Pixel Your Own Scroll 12/24/17

Can’t do a Scroll today. I’m driving to my family’s Christmas Eve gathering. But you can make this happen! Scroll your own in the comments.

“Santa Mike” by Lynn Maudlin

85 thoughts on “Pixel Your Own Scroll 12/24/17

  1. Charlie Stross has just requested that people not nominate The Laundry Files for Best Series Hugo this year. If he does get nominated, he plans to decline.

    His reasoning is interesting, and highlights some possibly-unintended consequences of the current rules for Best Series. He thinks he has a better chance of winning in Dublin, but if he’s a finalist this year, he won’t be eligible next year, because a series can’t be re-nominated until there have been at least two new works (and at least 240 kilowords) published.

  2. @Arifel: Wonderful knit dragon head! 😀

    @Bruce Arthurs: I’m so sorry; what a miserable way to spend Christmas (or, frankly, any day). But I’m glad it’s not a heart attack! Get well soon.

    @Hampus Eckerman: LOL. I read it in a Mike Myers “Dr. Evil” voice.

    @rob_matic: Congrats on the sprout success.

  3. Bruce Arthurs, I’m sorry about the lousy Christmas Eve, but glad to hear that it’s not too serious. Hope you have a quick recovery.

  4. Wishing a Happy Holiday season to all Filers, whatever and wherever you celebrate, and all the best to you and your loved ones in the coming year. 🥂

  5. If you’re on e.g. book 4 of a projected 5 book series, wanting to avoid a nom so that the finished series will be eligible next year seems quite reasonable. I’m less convinced by simply trying to massage which year you appear in.
    (Mind you, I’m not nominating any series that aren’t complete or at least at some recognisable endpoint, so I’ll be complying with his request by default)

    The Dr Who Christmas special was good.
    Very heavy on the nostalgia, but I feel the combo of the end of a Doctor and Christmas justifies some indulgence. Whittaker didn’t really get much time to add any details to her upcoming take, but I’m looking forward to the new series anyway.

  6. Well, the Doctor Who Christmas special has aired, over here in the UK. I’ll try to be spoiler free…. It’s a fairly good send-off for Peter Capaldi, who pretty much owns this particular show as far as the acting goes. It sheds a little light on the First Doctor’s motivation for stealing the TARDIS in the first place – David Bradley does a passable but not spectacular job; he has the First Doctor’s appearance, but very few of William Hartnell’s distinctive mannerisms.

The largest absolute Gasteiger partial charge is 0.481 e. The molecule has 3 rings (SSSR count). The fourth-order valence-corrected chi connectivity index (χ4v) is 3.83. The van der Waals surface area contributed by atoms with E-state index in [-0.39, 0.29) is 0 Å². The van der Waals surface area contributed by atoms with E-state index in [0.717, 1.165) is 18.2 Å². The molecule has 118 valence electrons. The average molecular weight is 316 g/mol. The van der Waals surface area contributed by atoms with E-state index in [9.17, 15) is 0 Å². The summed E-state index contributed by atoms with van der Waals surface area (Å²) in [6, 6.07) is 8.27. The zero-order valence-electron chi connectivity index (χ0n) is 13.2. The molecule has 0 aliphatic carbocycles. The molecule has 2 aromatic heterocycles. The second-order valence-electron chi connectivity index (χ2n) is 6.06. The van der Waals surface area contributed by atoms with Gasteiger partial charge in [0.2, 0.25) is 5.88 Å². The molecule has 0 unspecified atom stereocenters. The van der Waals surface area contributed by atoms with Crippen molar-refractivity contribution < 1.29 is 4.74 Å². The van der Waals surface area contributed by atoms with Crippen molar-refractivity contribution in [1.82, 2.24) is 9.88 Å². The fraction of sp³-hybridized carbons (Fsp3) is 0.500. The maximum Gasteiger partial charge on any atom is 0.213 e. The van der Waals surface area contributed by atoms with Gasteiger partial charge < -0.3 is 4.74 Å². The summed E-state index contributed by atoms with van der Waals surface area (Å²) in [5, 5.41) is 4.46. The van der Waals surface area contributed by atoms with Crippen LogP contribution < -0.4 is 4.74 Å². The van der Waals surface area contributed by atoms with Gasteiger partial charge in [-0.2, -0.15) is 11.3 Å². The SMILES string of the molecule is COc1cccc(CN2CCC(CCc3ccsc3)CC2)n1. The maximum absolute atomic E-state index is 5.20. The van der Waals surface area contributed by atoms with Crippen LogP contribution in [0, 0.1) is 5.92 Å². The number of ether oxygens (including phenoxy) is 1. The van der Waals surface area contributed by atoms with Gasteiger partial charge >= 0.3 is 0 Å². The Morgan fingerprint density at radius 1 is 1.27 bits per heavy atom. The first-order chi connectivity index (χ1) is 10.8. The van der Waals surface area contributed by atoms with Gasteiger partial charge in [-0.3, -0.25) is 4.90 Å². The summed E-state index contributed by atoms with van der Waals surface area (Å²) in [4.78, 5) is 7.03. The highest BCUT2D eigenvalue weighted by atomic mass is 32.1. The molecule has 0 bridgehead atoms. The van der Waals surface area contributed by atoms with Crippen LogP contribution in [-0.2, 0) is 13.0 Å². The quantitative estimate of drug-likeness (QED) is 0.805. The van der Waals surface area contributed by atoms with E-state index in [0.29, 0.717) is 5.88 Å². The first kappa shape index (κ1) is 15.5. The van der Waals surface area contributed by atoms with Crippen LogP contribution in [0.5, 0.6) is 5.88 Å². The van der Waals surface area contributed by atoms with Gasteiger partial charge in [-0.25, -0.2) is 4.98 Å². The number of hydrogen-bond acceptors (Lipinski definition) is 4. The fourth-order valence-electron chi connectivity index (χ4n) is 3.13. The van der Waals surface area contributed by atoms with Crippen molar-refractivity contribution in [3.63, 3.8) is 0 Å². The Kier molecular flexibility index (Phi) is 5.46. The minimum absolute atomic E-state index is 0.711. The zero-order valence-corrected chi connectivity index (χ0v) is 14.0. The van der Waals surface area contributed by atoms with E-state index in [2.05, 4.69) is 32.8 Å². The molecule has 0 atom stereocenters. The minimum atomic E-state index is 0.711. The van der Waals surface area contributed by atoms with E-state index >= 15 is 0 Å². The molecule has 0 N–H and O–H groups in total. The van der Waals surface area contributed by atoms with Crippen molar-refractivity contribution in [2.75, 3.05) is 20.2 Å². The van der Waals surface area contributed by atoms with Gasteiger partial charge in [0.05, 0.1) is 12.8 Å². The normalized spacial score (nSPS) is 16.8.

The story is a little slight and more than a little sentimental, but, hey, it’s Christmas. The Doctor gets one last Christmas present that did bring a little tear even to my jaded eye. There’s a couple of predictable guest appearances, and one or two less predictable ones. Oh, and if you cannot guess the name of Mark Gatiss’s character, after he is carefully referred to only as “the captain” for most of the episode… well, I will be very surprised, that’s all.

    And it has a cliffhanger ending with the new Doctor in a situation she cannot possibly survive, and I’ve seen the Doctor survive the same one several times in the past couple of years, so I’m not too worried about her, that’s all.

    I’ve seen a lot worse…. It is a bit heavy on the Cosmic Importance Of The Doctor, which has been getting laid on with a trowel ever since Our Lord David Tennant arose as an angel of light that time. I suppose it’s only natural that the series has grown and developed since it began as a weird bloke in a box… but I’ve never been a subscriber to the “Great Man” theory of history, and have a hard time swallowing the Doctor as the one secular saint who tips the balance of Good and Evil in the Universe. Sure, in the past fifty-odd years, Doctor Who has become one of the foundation stones of British SF, but British SF isn’t the whole of the universe, you know…. OK, there will now be a short pause while I go and burn myself at the stake for heresy. Talk amongst yourselves.

  7. @Xtifr: The passage Stross quoted is a horribly written run-on and needs a rewrite, but I’m not sure which part seems like unintended consequences to you.

    Caveat: I read the passage as Vulch, in comments, does – the 240K+/2+ doesn’t have to be within a single year. It took several readings for me to figure out what the heck that last clause applied to, though. ::shudder::

  8. @Mark (kitteh!): “(Mind you, I’m not nominating any series that aren’t complete or at least at some recognisable endpoint, so I’ll be complying with his request by default)”

    This makes sense to me, though I don’t promise to be 100% consistent. But it looks like I basically followed that in nominating (caveat for a series that was at a stopping point and I didn’t realize had more to come).

  9. Xtifr on December 25, 2017 at 11:13 am said:

    His reasoning is interesting, and highlights some possibly-unintended consequences of the current rules for Best Series. He thinks he has a better chance of winning in Dublin, but if he’s a finalist this year, he won’t be eligible next year, because a series can’t be re-nominated until there have been at least two new works (and at least 240 kilowords) published.

    I don’t think it’s an unintended consequence. WSFS fully intended that a series cannot be re-nominated year after year after year. Authors who want to try for a strategic nomination for a year they think they have a better shot at winning are always free to withdraw a “premature” nomination in full compliance with the rules.

  10. Thomas Nast, artist and cartoonist who created the image of Santa Claus as a jolly fat fellow in a red suit, lived around the corner and a block away from me here in NYC.